When the space shuttle Enterprise touched down in New York City on Friday, 20 city high school students in crisp, black military uniforms with red trim and gold buttons presented the national flag during “The Star-Spangled Banner.”
It had to be the ultimate thrill for students who work on aircraft every day.
The Aviation Career and Technical Education High School color guard drill team from Sunnyside, Queens, was on hand to greet the shuttle -- part of a crowd that included Senator Charles E. Schumer, the actor Leonard Nimoy, astronauts and about 900 other guests.
But for the Aviation High School students, the field trip was particularly meaningful.
“This was a really special day for us because we study airplanes every day,” said Jose Escobar, 17, a senior who battled gusts of wind to carry the American flag during the two-hour ceremony. “I would like to be an astronaut one day and study aerospace engineering.”
Down the service road from the Enterprise hangar is the Aviation High School Annex. This is where Jose and many seniors want to be next year. Top graduates stay one extra year beyond graduation to earn Federal Aviation Administration aircraft certification. They work alongside professional technicians on JetBlue, British Air and Delta airliners.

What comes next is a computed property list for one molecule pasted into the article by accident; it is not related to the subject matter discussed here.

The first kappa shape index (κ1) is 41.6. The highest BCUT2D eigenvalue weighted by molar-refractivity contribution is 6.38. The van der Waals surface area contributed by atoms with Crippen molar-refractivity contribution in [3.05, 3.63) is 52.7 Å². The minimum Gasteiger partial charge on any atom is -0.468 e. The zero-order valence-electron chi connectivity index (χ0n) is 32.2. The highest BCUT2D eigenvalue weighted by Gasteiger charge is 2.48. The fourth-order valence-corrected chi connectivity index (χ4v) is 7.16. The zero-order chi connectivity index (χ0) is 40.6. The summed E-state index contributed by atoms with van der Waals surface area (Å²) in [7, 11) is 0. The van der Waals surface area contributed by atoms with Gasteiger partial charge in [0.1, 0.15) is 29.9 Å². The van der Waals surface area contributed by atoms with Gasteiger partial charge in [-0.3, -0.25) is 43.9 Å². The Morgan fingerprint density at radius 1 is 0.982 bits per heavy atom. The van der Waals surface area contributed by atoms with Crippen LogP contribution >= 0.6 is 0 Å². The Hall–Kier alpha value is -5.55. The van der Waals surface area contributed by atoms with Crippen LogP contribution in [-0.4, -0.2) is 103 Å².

“This is why I love Aviation High School,” said Amiya Debnath, 18, a senior. “Other schools are boring, but here I learn advanced math and physics with my hands. I work on aircraft three hours a day.”
Amiya was born in Bangladesh, where he often lived without electricity. One night during a blackout, he said, he stared up at the glowing moon and decided he wanted to be an astronaut. When he was 13, Amiya’s family moved to Queens. He said he worked hard to improve his English so he could transfer into Aviation High School in his sophomore year.
Susan Marenoff-Zausner, president of the Intrepid Museum, said the shuttle was being brought to New York, for permanent placement on the airline carrier in the Hudson River, to inspire.
“We say, 'What can the shuttle do for future generations?' ” Ms. Marenoff-Zausner said. “We want kids to get excited about science, technology and engineering and math, which quite frankly they might not be interested in otherwise.”
The Enterprise will be open to the public in July.
Amiya said that his father wanted him to be a doctor, and that his mother preferred a lawyer. He is staying for his fifth year at Aviation and then plans to study aeronautics in college.
“I still want to be an astronaut,” Amiya said.